Conservation Corner: A Fantastic Fungus


By Dan Zarlenga, Missouri Department of Conservation

Photo Caption: The morel mushroom is a fantastic fungus, but there’s more than meets the eye.  Photo courtesy of the Missouri Department of Conservation

There’s a saying that beauty is more than skin deep. It turns out the mysteries of nature can be more than surface deep too. That’s most definitely true of what to a mushroom lover is an icon of April, the morel!

Morel mushrooms are truly one of the great treats of spring. The challenge of finding them makes morels even more special. Most mushroom seekers will never reveal their special hunting jackpots.

The distinctive-looking and delicious-to-eat yellow morel, a species commonly sought after, is noted for its honeycombed cap and yellow to yellow-gray to yellow-brown ridges and pits; it is also completely hollow. This last characteristic is particularly important to distinguish it from the poisonous false morels, which are to be avoided. The cap of the yellow morel is deeply pitted and hollow also, and the bottom of the cap is fused to the stalk.

It’s a seemingly magic combination of time of year, weather, rain, and soil temperature that encourages morels to emerge. That perfect convergence typically occurs sometime during the month of April but can begin, depending on conditions, anytime from late March to early May. Once up, the “morel season” might last for as much as a month … again, depending on conditions.

Ask a dozen morel hunters where the best places to find these tasty mushrooms exist, and you might get a dozen answers. However, many masters of morel hunting seem to agree that these mushrooms can often be found in wetter areas like moist woodlands and in river bottoms. Morel-hunting wisdom also extols looking under ash trees, cottonwoods, dying elms, and even apple trees. Many say they may be spotted elsewhere as well, under both hardwood and conifer trees.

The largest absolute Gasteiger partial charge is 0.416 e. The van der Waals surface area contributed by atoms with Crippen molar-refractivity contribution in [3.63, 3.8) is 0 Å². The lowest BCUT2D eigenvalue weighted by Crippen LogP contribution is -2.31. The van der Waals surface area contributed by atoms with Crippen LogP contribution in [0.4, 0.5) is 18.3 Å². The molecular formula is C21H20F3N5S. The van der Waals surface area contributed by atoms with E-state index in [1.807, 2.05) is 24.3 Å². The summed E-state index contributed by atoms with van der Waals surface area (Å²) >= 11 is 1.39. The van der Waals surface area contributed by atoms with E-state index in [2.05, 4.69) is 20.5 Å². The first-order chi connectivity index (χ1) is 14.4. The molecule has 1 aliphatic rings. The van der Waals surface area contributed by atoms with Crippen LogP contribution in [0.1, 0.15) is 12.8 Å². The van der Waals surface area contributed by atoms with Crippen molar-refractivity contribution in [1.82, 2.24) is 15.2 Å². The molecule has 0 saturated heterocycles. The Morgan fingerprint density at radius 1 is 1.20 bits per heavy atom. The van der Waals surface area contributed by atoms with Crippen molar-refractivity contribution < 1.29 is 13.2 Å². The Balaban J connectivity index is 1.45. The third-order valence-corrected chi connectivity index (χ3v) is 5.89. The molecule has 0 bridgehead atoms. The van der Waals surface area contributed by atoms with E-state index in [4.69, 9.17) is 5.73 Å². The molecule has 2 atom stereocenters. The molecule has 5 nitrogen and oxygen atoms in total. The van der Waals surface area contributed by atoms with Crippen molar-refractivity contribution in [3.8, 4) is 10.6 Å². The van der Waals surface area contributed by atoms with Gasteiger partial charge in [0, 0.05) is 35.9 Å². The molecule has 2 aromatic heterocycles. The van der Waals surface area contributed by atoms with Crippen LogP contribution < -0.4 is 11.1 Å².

Morel mushrooms are joined in a codependent relationship with trees. Morels, like all mushrooms, are forms of fungi. But those captivating caps are only the proverbial tip of the fungal icebergs. Most of the organism that the mushroom represents lives beneath the surface of the soil, as a vast network of underground cells, called a mycelium. Here, the mycelium forms a symbiotic relationship with the roots of living trees, helping their woody partners obtain nutrients.

When conditions are right, the mycelium develops mushrooms. The mushrooms we see are merely the fruiting bodies of that larger subsurface organism, just an appendage of the whole body. The mushrooms produce spores that can eventually become new mycelia.

When it comes to mushroom hunting, it is imperative that mushroomers positively identify all mushrooms before attempting to eat them. A good mushroom guide is essential for this. Never consume any mushroom you are not 100% sure of! Wild mushrooms should always be cooked and

never eaten raw. Clean them first by slicing lengthwise and soaking them in salted water. This should rid them of any insects.

Next time you’re lucky enough to discover one of these marvelous morels, don’t hesitate to rejoice in your good fortune. But do take a minute to appreciate that those tempting morsels are but a mere sample of a complex living thing that thrives beneath your feet. A beauty more than soil deep, and a most fantastic fungus indeed!